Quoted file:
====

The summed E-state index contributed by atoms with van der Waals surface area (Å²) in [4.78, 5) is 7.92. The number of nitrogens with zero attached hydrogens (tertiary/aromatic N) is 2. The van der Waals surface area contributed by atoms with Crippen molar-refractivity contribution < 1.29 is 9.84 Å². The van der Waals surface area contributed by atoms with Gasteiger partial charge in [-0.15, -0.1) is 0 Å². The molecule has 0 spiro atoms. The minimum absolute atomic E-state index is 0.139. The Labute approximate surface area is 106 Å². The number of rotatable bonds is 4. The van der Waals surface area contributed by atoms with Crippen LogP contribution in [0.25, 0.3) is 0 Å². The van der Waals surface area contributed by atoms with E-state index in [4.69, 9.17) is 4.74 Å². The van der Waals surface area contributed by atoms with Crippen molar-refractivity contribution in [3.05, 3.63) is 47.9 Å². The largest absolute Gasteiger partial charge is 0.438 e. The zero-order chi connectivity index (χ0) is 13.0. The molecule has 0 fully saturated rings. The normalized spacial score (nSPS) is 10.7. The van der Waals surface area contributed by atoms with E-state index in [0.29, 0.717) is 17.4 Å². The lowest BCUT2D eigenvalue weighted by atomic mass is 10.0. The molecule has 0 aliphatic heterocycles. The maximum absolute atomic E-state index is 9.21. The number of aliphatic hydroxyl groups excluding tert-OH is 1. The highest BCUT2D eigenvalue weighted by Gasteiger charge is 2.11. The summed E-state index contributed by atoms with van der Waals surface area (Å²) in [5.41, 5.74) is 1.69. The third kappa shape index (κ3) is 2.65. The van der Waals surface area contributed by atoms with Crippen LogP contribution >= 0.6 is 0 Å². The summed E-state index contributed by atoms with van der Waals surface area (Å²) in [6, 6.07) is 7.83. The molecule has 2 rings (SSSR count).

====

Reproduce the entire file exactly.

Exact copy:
The summed E-state index contributed by atoms with van der Waals surface area (Å²) in [4.78, 5) is 7.92. The number of nitrogens with zero attached hydrogens (tertiary/aromatic N) is 2. The van der Waals surface area contributed by atoms with Crippen molar-refractivity contribution < 1.29 is 9.84 Å². The van der Waals surface area contributed by atoms with Gasteiger partial charge in [-0.15, -0.1) is 0 Å². The molecule has 0 spiro atoms. The minimum absolute atomic E-state index is 0.139. The Labute approximate surface area is 106 Å². The number of rotatable bonds is 4. The van der Waals surface area contributed by atoms with Crippen LogP contribution in [0.25, 0.3) is 0 Å². The van der Waals surface area contributed by atoms with E-state index in [4.69, 9.17) is 4.74 Å². The van der Waals surface area contributed by atoms with Crippen molar-refractivity contribution in [3.05, 3.63) is 47.9 Å². The largest absolute Gasteiger partial charge is 0.438 e. The zero-order chi connectivity index (χ0) is 13.0. The molecule has 0 fully saturated rings. The normalized spacial score (nSPS) is 10.7. The van der Waals surface area contributed by atoms with E-state index in [0.29, 0.717) is 17.4 Å². The lowest BCUT2D eigenvalue weighted by atomic mass is 10.0. The molecule has 0 aliphatic heterocycles. The maximum absolute atomic E-state index is 9.21. The number of aliphatic hydroxyl groups excluding tert-OH is 1. The highest BCUT2D eigenvalue weighted by Gasteiger charge is 2.11. The summed E-state index contributed by atoms with van der Waals surface area (Å²) in [5.41, 5.74) is 1.69. The third kappa shape index (κ3) is 2.65. The van der Waals surface area contributed by atoms with Crippen LogP contribution >= 0.6 is 0 Å². The summed E-state index contributed by atoms with van der Waals surface area (Å²) in [6, 6.07) is 7.83. The molecule has 2 rings (SSSR count).